PHOTOGRAPHS of Winston Churchill sticking up two fingers to the advancing Nazi threat during the Second World War became defining images of British defiance, solidarity and resolve.

While the rest of Europe capitulated to the Deutsches Reich, the cigar-puffing statesman stood firm.

The 27 tumultuous days, which led to Churchill’s impassioned cry for the British to fight on the beaches and in the streets, is elegantly dramatised in Joe Wright’s handsomely crafted character study, Darkest Hour.

Based on a script by Anthony McCarten, who was Oscar nominated for The Theory Of Everything, this timely account of political hubris during blood-soaked conflict is distinguished by a tour-de-force performance from Gary Oldman.

Concealed behind layers of flawless make-up and latex, the London-born actor surely has one hand on an Academy Award for his mesmerising embodiment of the rotund statesman, who bore the weight of responsibility for evacuating more than 300,000 Allied soldiers from the beaches of Dunkirk. Oldman delivers Churchill’s public addresses with lip-smacking relish but it’s in the film’s quieter moments, when the politician stares into the hollowed eyes of self-doubt, that his performance delivers knockout blows.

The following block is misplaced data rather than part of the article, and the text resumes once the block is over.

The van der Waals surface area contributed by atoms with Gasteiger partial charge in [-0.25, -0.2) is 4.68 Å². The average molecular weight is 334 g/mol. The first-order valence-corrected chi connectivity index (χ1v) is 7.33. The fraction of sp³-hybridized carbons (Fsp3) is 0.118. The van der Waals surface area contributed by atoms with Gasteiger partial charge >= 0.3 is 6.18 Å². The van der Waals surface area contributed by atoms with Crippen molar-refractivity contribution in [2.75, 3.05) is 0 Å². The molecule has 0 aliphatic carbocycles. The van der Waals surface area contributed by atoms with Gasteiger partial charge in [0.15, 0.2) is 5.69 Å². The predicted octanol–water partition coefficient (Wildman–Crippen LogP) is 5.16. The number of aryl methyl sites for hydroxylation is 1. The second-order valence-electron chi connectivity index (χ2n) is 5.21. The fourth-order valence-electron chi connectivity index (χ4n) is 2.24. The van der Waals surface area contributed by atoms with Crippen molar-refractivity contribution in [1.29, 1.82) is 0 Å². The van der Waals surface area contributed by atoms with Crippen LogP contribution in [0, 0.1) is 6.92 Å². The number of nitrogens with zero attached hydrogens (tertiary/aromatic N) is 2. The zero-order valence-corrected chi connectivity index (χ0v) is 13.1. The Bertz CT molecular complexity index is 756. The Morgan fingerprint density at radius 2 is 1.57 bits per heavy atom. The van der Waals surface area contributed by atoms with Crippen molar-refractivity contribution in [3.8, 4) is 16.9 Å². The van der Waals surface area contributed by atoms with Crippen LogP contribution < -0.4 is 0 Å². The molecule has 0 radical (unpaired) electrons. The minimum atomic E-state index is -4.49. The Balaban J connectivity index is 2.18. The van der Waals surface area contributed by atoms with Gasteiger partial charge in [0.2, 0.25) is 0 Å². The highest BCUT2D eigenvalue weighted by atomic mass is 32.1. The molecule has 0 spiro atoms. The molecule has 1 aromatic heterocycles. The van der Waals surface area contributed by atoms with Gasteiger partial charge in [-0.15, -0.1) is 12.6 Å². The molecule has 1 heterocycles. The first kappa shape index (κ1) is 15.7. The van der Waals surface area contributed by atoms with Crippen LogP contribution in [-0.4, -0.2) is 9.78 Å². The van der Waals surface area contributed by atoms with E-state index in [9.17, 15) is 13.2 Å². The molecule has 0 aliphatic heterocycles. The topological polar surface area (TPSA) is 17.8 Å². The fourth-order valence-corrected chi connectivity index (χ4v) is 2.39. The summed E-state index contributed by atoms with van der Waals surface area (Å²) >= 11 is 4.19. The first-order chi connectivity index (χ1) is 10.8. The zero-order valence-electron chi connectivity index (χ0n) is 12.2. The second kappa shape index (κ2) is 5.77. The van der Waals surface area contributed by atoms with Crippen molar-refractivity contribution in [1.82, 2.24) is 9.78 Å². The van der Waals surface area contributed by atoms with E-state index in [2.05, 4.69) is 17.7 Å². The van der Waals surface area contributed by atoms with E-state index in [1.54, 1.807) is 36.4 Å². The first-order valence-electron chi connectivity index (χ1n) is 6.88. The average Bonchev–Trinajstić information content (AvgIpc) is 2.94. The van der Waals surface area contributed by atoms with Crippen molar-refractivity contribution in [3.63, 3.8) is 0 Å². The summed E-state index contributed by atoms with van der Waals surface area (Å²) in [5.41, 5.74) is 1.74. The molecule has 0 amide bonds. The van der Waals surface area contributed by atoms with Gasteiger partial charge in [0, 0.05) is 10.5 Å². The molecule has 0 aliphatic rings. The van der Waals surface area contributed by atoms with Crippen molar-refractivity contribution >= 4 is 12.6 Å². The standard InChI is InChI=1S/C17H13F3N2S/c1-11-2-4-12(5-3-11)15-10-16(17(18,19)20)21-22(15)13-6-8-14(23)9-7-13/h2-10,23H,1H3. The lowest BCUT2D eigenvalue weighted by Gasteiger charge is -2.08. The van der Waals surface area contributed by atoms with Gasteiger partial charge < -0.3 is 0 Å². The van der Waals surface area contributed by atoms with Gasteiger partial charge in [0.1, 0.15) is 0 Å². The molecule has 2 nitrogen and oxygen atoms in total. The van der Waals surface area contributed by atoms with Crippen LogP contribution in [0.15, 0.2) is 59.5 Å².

The film opens on May 9, 1940 during a particularly boisterous exchange in the House of Commons. Clement Attlee (David Schofield), leader of the opposition Labour Party, demands Neville Chamberlain (Ronald Pickup) stand down as Prime Minister for ‘leaving our nation ruinously unprepared to face the present Nazi peril’.

One notable absentee from the Conservative benches is Churchill (Oldman).

Sir Anthony Eden (Samuel West) whispers to a parliamentary colleague that Winston is ‘ensuring his fingerprints aren’t on the murder weapon’ shortly before Chamberlain confirms his intention to resign.

King George VI (Ben Mendelsohn) subsequently invites Winston to form a government at a critical juncture in the fight against Hitler.

Darkest Hour is punctuated by Wright’s trademark directorial brio. Scott Thomas and Mendelsohn offer sterling support, the latter tugging heartstrings in a softly played final scene.

A timely lesson for the political guard of every hue as we face a very different showdown with European neighbours.

RATING: 8/10